Hackers attending this weekend’s Def Con hacking convention in Las Vegas were invited to break into voting machines and voter databases in a bid to uncover vulnerabilities that could be exploited to sway election results.
The 25-year-old conference’s first “hacker voting village” opened on Friday as part of an effort to raise awareness about the threat of election results being altered through hacking.
Hackers crammed into a crowded conference room for the rare opportunity to examine and attempt to hack some 30 pieces of election equipment, much of it purchased over eBay, including some voting machines and digital voter registries that are currently in use.
“We encourage you to do stuff that if you did on election day they would probably arrest you,” said Johns Hopkins computer scientist Matt Blaze, who organised the segment in a conference room at the Caesar’s Palace convention center.
The exercise featured a “cyber range” simulator where blue teams were tasked with defending a mock local election system from red team hackers.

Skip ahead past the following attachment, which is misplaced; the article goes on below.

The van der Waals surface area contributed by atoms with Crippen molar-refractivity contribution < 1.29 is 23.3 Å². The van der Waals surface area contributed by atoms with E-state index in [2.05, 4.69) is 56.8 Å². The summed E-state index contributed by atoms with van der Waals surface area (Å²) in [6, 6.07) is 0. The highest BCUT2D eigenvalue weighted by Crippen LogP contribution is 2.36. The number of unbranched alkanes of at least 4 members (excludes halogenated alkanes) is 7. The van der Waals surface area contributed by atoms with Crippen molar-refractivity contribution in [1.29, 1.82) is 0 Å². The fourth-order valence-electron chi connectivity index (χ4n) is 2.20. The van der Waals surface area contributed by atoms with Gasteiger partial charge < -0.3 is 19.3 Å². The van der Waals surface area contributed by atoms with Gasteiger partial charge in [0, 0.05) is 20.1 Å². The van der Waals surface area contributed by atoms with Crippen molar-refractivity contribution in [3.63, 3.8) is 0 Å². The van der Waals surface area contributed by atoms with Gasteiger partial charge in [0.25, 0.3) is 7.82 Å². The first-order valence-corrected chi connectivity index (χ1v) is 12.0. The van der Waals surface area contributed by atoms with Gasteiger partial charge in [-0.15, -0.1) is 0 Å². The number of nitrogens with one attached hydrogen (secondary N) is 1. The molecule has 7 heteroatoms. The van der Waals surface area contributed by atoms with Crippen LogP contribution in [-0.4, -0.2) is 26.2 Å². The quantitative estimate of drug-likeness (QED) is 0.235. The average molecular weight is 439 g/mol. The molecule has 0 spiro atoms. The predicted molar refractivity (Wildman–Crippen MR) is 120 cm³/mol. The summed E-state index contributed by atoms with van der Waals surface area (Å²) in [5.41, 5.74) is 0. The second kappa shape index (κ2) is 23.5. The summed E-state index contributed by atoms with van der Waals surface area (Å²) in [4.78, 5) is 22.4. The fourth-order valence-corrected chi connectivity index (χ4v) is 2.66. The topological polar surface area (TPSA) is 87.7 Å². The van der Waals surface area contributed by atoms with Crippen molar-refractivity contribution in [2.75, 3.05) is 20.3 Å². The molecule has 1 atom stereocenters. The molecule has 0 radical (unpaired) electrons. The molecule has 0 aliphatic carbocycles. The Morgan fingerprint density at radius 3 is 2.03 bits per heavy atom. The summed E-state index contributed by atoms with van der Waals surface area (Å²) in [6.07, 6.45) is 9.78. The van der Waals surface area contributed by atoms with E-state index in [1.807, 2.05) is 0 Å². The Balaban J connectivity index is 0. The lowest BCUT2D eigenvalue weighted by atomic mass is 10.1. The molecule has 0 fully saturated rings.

Concerns about election hacking have surged since US intelligence agencies claimed that Russian President Vladimir Putin ordered the hacking of Democratic Party emails to help Republican Donald Trump win the 2016 US presidential election.
A Department of Homeland Security official told Congress in June that Russian hackers had targeted 21 US state election systems in the 2016 presidential race and a small number were breached, but there was no evidence that any votes had been manipulated.
Russia has denied the accusations.
Jake Braun, another organiser, said he believed the hacker voting village would convince participants that hacking could be used to sway an election.
“There’s been a lot of claims that our election system is unhackable. That’s BS,” said Braun. “Only a fool or liar would try to claim that their database or machine was unhackable.”
Barbara Simons, president of advocacy group Verified Voting, said she expects Russia to try to influence the US 2018 midterm election and 2020 elections. To counter such threats, she called for requiring use of paper ballots and mandatory auditing computers to count them.
More than 20,000 people were expected to attend the three-day Def Con convention.
The hacker voting village was one of about a dozen interactive areas where participants could study and practice hacking in fields such as automobiles, cryptology and healthcare.